Causation

A cause is something that brings about an effect. Clouds, for instance, can cause rain because clouds can bring about the effect of rain – they are the reason why the rain occurs. Exactly what it means for something to ‘bring out’ something else is subject to considerable philosophical dispute, but for our purposes the common-sense understanding of one thing making another happen is sufficient.

Causes can be either deterministic, meaning that they will always and invariably bring about their effects, or probabilistic, meaning that they only make their effects more likely to occur. For example, the force of gravity is a deterministic cause, resulting in two massive bodies experiencing a force of attraction to each other proportionate to the product of their masses. The force of gravity always causes objects to be attracted to each other in this way, without exception. The tendency of smoking to bring about lung cancer, however, is an example of a probabilistic cause, because smoking does not always produce lung cancer; it only increases the probability that lung cancer will occur.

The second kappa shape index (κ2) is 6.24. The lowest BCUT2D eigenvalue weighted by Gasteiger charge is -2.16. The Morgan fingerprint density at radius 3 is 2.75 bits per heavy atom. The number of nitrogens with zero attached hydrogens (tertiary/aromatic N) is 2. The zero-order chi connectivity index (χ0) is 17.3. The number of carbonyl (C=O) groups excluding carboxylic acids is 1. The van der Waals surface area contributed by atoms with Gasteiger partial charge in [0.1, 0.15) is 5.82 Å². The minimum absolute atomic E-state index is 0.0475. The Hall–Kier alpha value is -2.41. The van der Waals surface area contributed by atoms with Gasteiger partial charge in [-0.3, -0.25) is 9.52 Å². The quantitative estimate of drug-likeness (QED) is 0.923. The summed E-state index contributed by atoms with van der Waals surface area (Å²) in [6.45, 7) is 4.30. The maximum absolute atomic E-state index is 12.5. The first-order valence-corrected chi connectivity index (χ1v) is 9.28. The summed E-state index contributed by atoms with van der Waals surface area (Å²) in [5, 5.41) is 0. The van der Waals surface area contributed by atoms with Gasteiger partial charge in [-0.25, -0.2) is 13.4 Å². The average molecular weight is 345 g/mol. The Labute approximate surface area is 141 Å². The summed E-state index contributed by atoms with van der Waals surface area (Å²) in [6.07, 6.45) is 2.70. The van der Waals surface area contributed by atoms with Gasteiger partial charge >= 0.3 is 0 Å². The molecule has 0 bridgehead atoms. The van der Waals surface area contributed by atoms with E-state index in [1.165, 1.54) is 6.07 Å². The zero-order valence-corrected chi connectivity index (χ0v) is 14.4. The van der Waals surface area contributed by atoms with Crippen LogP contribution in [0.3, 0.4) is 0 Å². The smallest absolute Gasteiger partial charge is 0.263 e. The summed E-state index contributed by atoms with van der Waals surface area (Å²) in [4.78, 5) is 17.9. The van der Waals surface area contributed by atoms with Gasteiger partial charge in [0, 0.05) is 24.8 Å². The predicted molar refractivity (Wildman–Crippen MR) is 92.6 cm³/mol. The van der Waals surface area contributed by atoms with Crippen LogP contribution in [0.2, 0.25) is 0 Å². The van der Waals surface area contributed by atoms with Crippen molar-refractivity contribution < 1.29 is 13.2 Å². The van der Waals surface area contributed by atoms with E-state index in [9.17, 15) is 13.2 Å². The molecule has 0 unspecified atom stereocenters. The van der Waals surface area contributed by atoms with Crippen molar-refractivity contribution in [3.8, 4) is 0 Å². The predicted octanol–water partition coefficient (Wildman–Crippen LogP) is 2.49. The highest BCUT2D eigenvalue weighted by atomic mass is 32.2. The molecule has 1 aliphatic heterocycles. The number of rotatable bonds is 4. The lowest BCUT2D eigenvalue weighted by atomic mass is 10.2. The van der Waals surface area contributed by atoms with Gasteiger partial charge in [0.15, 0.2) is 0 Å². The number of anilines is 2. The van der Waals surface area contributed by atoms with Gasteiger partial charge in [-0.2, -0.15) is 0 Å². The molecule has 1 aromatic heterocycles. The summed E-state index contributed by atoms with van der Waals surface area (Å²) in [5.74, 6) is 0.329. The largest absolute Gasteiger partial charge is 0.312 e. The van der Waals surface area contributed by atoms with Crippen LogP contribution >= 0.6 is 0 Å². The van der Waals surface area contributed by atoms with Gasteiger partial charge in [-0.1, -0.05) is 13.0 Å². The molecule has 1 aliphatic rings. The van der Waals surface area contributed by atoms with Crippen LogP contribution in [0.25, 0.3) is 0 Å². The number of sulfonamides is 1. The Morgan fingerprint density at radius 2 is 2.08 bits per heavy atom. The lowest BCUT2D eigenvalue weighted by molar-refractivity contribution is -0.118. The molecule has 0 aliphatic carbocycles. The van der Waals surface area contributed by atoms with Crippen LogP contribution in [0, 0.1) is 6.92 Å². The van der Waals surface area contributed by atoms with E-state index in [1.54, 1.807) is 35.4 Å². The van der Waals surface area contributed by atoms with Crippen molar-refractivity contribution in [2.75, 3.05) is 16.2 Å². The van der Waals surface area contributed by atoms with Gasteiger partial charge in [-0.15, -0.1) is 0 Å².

Another distinction that can be made is between proximate and ultimate causation. A proximate cause is the direct cause that brought about some effect, whereas the ultimate cause is the underlying, more fundamental reason why the effect occurred. For example, the proximate cause of death may be a heart attack, but the ultimate or underlying cause might have been poor diet and lack of exercise, for this in turn is what brought about the heart attack. In many cases it is the ultimate cause which is of more interest and relevance than the proximate cause, and therefore care must be taken to continue investigating a phenomenon even after a proximate cause has been identified, to probe for possible deeper ultimate causes.

A single effect often has multiple causes. This typically is the case for complex events, such as diseases or historical occurrences, where many contributing causal factors all combine to bring about an effect that none of them singly would have been sufficient to cause. A single cause can also have multiple effects, as for example when the act of throwing a glass of water onto the ground causes the water to spill, and also the glass to break.

Further Reading

Causal reasoning: Philosophy Pages article on types of causal reasoning

Modern theories of causation: Discussion of some of the philosophical issues raised in understanding causation